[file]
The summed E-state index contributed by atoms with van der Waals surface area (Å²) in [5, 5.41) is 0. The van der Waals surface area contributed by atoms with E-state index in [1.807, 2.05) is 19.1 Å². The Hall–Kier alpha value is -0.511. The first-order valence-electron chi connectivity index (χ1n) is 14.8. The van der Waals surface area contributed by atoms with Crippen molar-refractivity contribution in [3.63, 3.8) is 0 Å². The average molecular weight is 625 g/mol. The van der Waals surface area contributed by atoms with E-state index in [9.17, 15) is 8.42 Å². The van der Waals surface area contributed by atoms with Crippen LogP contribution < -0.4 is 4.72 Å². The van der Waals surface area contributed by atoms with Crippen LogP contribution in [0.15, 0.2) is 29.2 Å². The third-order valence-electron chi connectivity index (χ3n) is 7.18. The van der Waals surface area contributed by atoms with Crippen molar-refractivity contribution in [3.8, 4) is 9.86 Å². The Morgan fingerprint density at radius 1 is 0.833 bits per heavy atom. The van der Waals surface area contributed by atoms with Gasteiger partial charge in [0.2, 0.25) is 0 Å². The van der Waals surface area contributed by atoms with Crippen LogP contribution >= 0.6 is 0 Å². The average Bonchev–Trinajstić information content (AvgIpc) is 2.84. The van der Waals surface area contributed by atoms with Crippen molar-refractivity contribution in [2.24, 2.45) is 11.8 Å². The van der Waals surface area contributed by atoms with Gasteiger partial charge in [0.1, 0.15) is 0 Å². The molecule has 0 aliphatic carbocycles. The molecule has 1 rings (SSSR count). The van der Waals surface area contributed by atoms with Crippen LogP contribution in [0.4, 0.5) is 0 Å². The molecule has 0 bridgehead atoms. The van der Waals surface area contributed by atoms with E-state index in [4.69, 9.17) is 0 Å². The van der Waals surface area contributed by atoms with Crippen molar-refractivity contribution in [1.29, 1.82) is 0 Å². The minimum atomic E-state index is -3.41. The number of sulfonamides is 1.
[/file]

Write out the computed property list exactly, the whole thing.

The summed E-state index contributed by atoms with van der Waals surface area (Å²) in [5, 5.41) is 0. The van der Waals surface area contributed by atoms with E-state index in [1.807, 2.05) is 19.1 Å². The Hall–Kier alpha value is -0.511. The first-order valence-electron chi connectivity index (χ1n) is 14.8. The van der Waals surface area contributed by atoms with Crippen molar-refractivity contribution in [3.63, 3.8) is 0 Å². The average molecular weight is 625 g/mol. The van der Waals surface area contributed by atoms with E-state index in [9.17, 15) is 8.42 Å². The van der Waals surface area contributed by atoms with Crippen LogP contribution < -0.4 is 4.72 Å². The van der Waals surface area contributed by atoms with Crippen LogP contribution in [0.15, 0.2) is 29.2 Å². The third-order valence-electron chi connectivity index (χ3n) is 7.18. The van der Waals surface area contributed by atoms with Crippen molar-refractivity contribution in [3.8, 4) is 9.86 Å². The Morgan fingerprint density at radius 1 is 0.833 bits per heavy atom. The van der Waals surface area contributed by atoms with Gasteiger partial charge in [0.2, 0.25) is 0 Å². The van der Waals surface area contributed by atoms with Crippen LogP contribution >= 0.6 is 0 Å². The average Bonchev–Trinajstić information content (AvgIpc) is 2.84. The van der Waals surface area contributed by atoms with Crippen molar-refractivity contribution in [2.24, 2.45) is 11.8 Å². The van der Waals surface area contributed by atoms with Gasteiger partial charge in [0.1, 0.15) is 0 Å². The molecule has 0 aliphatic carbocycles. The molecule has 1 rings (SSSR count). The van der Waals surface area contributed by atoms with Crippen LogP contribution in [0.4, 0.5) is 0 Å². The molecule has 0 bridgehead atoms. The van der Waals surface area contributed by atoms with E-state index in [4.69, 9.17) is 0 Å². The van der Waals surface area contributed by atoms with Crippen molar-refractivity contribution in [1.29, 1.82) is 0 Å². The minimum atomic E-state index is -3.41. The number of sulfonamides is 1.